Lakers GM: Kobe not picking coach

Updated: May 16, 2014, 1:30 PM ET
By Dave McMenamin | ESPNLosAngeles.com

Los Angeles Lakers general manager Mitch Kupchak says the lines of communication with Kobe Bryant are open, but that doesn't mean the star guard will get a say in whom the team hires as its next coach.

"From time to time we ask his advice," Kupchak told ESPN's Andy Katz at the NBA draft combine Thursday in Chicago. "He really won't weigh in on something like this. I'm not even sure that we'll talk to him prior to interviews. But from time to time, he is in our facility, I'll go downstairs and I'll talk to him about a bunch of different things."

During an appearance last week on "Jimmy Kimmel Live," Bryant publicly pined for a seat at the table when it comes time to choose the replacement for Mike D'Antoni, who resigned last month.

"On the last two they didn't," Bryant said, referring to former coaches Mike Brown and D'Antoni, both of whom failed to endure the length of the initial contracts they signed with the Lakers before parting ways. "On the third one, I'm hoping they do."

[+] EnlargeKobe Bryant
AP Photo/The Canadian Press, Frank GunnKobe Bryant -- who spent plenty of time on the sideline himself this season -- won't be involved in selecting the team's new head coach.

While Bryant is being excluded from the stages of the hiring process -- one that Kupchak said will not begin until after the draft lottery order is revealed Tuesday -- Kupchak is expecting plenty of contributions from Bryant on the court next season.

"We need some players," Kupchak said of the Lakers, who currently only have three players signed for next season. "We don't have many players under contract right now. Fortunately, we did sign a good player back in November: Kobe Bryant. So, we have him to rely on. He's been working out every day at our facility. He looks good. And we have a bunch of free agents and some of the players on our roster last year, some of the younger players, played well. So we're looking forward to maybe bringing some of those guys back and looking at the free-agent market and then once again, our lottery pick."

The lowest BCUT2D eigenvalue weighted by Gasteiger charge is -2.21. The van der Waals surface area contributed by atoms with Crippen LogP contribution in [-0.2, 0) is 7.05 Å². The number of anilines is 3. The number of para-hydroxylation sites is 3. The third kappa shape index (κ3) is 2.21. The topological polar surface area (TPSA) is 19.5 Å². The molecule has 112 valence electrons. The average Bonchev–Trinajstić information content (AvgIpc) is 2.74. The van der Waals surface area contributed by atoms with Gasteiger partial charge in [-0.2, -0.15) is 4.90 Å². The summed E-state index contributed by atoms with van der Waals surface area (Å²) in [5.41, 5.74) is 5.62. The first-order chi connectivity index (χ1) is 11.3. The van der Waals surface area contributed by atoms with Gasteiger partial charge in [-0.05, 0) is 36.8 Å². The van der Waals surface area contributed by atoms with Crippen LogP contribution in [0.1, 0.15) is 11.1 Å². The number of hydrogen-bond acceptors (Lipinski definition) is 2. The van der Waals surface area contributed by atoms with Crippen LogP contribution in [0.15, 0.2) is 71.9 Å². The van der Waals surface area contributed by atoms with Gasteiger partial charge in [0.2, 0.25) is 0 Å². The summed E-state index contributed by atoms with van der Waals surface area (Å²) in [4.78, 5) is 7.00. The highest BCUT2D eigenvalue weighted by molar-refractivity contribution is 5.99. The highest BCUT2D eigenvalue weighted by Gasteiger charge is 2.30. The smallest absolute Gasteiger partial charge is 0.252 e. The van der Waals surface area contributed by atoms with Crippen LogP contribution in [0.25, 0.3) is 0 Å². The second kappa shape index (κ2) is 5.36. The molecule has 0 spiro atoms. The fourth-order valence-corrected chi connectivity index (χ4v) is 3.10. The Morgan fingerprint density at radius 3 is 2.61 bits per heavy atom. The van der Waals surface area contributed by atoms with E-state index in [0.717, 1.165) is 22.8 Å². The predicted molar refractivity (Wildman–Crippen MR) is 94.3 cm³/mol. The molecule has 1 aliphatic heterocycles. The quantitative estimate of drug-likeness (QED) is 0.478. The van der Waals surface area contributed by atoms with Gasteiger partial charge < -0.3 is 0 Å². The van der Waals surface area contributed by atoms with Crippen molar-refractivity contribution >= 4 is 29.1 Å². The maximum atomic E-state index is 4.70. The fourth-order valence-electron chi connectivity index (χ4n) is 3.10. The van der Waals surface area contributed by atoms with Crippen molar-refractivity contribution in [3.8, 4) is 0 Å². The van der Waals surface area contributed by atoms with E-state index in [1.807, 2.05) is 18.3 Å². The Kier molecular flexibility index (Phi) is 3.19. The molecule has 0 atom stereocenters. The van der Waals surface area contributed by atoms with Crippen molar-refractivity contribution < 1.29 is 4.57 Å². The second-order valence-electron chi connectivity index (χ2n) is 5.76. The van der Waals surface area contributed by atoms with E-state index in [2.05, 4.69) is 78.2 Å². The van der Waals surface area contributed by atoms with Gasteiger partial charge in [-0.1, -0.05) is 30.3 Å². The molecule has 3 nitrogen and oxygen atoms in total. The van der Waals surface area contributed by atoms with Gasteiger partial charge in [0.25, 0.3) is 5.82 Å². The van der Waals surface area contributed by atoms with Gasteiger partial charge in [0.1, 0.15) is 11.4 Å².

Bryant signed a two-year extension with the Lakers worth $48.5 million, but was able to play only six games last season before suffering a fracture in his left knee.

Despite the fact Bryant turns 36 in August and will be entering his 19th season in the league, Kupchak expressed full confidence in what shape Bryant will be in by training camp.

"Oh, I think he'll be ready to go," Kupchak said. "He was probably ready to go a month ago. Our season ended early. But he'll be ready to go."

While there is plenty of interest in Laker Land in Bryant's recovery, there's seemingly even more from the fan base in how the franchise fares in next week's lottery. The Lakers had the sixth-worst record in the league this season at 27-55, but has a 21.5 percent chance of landing a pick in the top three.

"Certainly we're hopeful that we can jump up in the lottery and my understanding is that we can get (Pick No.) 1, 2 or 3, or we can drop from 6 to 7, 8, 9," Kupchak said. "So a lot of it depends on the fortunes or misfortunes of Tuesday. And then we'll see where we stand. A high pick is valuable. You can select a player, if there is a player there that you like. Or you can look to move the pick and improve your team."

Kupchak said that once the Lakers learn their lottery positioning, they will start interviewing coaching candidates. He said it was a "goal" to find a coach prior to the June 26 draft, but that it also wasn't a hard deadline. Filling out the roster is just as important of a priority at this point.

"I think a coach's success, in a great part, depends on the players," Kupchak said. "You do have to get good players to win in this league. So, whether it's an experienced coach or inexperienced coach, I'm not quite sure what direction we'll go right now. I know our fans in Los Angeles are impatient, so it's not like we're on a seven- or eight-year rebuild schedule. We're going to try to win as soon as possible. It may take more than a year, but we're not going to try to drag it out."

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